This tomato chutney recipe is one of my favorite methods for preserving an abundant tomato crop from the vegetable garden. Add it to your homemade pantry!
My friend Claudette is a personal chef. She cooks professionally for people who can afford such things. When Claudette cooks, people pay attention. My kids love to have dinner at her house because it is guaranteed to be a noteworthy meal.
She makes some amazing sausage rolls and serves them with a tomato chutney that is to die for. I enjoy the sausage rolls, but I have to admit, I’m fully prepared to forgo the rolls and resort to a spoon for the tomato chutney. Seriously. That good.
Claudette is not one of those high-falutin’ chefs that keeps her recipes secret, though. So when I raved (over and over again) about the chutney, she shared her recipe with me.
Tomato chutney recipe
Claudette makes her tomato chutney recipe in small batches, but if I’m chopping and cooking, I’d just as soon make a pot full, so I increased the recipe substantially. I’m happy to report that it’s just as good as Claudette’s.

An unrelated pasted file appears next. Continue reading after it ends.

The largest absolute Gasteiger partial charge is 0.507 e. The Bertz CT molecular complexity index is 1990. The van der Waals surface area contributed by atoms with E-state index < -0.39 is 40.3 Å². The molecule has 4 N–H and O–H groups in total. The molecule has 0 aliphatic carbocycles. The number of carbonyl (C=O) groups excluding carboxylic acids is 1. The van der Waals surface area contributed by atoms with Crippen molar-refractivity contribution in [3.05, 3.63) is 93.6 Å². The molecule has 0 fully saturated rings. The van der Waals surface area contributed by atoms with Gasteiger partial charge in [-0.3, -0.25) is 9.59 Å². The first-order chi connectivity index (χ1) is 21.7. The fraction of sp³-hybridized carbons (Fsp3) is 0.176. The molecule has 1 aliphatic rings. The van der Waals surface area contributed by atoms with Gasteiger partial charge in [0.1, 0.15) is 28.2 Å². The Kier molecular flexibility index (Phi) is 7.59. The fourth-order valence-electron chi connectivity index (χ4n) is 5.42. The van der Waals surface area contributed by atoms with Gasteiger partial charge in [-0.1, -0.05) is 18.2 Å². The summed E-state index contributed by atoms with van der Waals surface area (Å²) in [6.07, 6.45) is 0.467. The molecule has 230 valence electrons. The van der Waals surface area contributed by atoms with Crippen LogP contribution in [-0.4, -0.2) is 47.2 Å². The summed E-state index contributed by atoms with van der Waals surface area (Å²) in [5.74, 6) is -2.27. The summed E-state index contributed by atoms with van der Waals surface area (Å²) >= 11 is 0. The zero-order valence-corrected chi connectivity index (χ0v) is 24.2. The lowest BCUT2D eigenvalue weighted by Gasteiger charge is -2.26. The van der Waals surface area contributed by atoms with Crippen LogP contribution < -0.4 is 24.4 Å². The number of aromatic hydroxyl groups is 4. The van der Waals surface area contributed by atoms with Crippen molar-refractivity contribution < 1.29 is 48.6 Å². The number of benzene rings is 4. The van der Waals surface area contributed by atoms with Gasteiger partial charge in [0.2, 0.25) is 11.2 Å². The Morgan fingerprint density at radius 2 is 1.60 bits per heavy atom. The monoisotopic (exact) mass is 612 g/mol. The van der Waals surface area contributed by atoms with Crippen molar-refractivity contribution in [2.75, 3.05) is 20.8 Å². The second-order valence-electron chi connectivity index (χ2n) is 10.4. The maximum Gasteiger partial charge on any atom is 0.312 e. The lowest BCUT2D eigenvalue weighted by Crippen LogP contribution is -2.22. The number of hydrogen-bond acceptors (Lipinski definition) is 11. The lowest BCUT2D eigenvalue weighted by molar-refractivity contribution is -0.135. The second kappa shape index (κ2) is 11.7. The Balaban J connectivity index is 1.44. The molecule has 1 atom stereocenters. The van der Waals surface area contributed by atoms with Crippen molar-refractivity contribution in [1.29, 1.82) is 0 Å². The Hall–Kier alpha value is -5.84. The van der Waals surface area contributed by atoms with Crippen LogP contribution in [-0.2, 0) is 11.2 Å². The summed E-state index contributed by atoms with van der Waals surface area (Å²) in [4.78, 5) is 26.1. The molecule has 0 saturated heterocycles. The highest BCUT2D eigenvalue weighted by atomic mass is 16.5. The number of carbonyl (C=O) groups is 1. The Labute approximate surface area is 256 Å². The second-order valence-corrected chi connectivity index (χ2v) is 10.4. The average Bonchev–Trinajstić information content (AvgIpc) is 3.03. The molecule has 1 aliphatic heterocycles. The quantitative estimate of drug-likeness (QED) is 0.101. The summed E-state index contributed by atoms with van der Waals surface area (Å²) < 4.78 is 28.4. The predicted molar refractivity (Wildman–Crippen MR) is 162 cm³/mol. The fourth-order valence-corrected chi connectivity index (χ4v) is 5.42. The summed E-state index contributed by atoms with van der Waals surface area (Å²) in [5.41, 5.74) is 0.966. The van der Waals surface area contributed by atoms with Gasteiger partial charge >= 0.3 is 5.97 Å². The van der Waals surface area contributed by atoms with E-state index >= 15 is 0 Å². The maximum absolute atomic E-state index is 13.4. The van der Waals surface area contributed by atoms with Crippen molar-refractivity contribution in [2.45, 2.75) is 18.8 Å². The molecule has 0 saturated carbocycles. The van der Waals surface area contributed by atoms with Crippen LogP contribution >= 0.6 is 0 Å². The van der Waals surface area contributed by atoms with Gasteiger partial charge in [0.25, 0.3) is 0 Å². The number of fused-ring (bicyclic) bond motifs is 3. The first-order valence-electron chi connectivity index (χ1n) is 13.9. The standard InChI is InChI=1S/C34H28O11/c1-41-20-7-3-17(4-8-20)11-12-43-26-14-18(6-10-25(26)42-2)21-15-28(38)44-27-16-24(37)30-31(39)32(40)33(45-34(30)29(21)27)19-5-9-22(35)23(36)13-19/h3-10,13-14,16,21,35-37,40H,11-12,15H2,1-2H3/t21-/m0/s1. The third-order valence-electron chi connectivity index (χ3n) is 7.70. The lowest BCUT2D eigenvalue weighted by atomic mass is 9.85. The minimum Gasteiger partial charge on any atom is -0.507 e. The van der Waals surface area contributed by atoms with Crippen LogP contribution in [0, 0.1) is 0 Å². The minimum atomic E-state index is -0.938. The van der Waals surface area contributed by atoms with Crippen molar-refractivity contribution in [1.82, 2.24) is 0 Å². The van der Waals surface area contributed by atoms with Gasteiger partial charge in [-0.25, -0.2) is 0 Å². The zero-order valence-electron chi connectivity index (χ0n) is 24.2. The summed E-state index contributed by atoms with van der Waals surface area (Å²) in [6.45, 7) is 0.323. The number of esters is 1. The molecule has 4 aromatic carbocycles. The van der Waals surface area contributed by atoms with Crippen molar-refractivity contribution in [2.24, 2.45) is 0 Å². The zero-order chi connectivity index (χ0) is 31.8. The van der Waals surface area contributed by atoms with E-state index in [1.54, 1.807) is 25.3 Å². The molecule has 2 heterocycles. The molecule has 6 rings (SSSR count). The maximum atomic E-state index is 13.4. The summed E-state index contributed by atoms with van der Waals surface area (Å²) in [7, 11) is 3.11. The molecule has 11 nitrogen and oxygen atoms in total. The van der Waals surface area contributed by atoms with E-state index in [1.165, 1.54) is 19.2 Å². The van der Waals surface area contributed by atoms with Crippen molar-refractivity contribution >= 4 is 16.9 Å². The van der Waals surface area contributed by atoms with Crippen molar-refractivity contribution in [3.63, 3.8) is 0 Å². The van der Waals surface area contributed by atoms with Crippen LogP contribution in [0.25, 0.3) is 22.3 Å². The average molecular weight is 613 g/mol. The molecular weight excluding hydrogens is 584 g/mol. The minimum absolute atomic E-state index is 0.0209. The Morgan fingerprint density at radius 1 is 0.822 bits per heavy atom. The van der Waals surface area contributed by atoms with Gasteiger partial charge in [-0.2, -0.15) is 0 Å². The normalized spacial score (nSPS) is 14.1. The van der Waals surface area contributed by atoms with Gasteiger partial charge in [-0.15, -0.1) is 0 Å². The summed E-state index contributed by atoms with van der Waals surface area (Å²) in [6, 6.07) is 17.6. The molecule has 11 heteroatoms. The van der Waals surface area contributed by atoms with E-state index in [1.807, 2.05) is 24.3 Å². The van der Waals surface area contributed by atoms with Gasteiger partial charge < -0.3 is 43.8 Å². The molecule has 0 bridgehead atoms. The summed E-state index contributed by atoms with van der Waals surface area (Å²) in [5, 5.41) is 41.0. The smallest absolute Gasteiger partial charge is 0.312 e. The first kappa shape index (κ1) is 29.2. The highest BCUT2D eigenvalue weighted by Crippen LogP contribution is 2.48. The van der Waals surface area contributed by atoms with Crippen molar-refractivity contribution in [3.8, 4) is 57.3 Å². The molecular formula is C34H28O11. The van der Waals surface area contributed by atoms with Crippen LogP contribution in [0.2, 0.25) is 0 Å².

Start with tomatoes fresh off the vine for the best flavor; Roma tomatoes are great, but beefsteak varieties will work, too. Chop the tomatoes by hand aiming for a quarter-inch dice, or use your food processor and pulse the tomatoes and peppers to chop them.
If you want to taste this amazing tomato chutney but don’t want to do any canning, you can simply make it and store it in the fridge for 4-6 weeks.
★ Did you make this tomato chutney recipe? Don’t forget to give it a star rating below! ★
Tomato Chutney Recipe
Vinegar & spice:
- 5 pounds chopped tomatoes
- 5 red bell pepper seeded and diced
- 3 3/4 cup sliced green onions
Add all vinegar and spice ingredients to a large stockpot and bring to a boil.
Add vegetables. Simmer all ingredients for about two hours or until reduced by half.
As the chutney thickens, you'll need to stir more frequently (and watch out - it can get a bit volcanic as it bubbles away).
Following standard canning procedures, ladle hot chutney into jars, leaving about 1/2″ headspace. Screw on lids and bands, then process in a boiling water bath for 15 minutes.
If you've been around for long, you know I used my food processor to chop the tomatoes and peppers. If you don't have one, no worries - just aim for a quarter-inch dice.
Originally published August 2011; this post has been updated.
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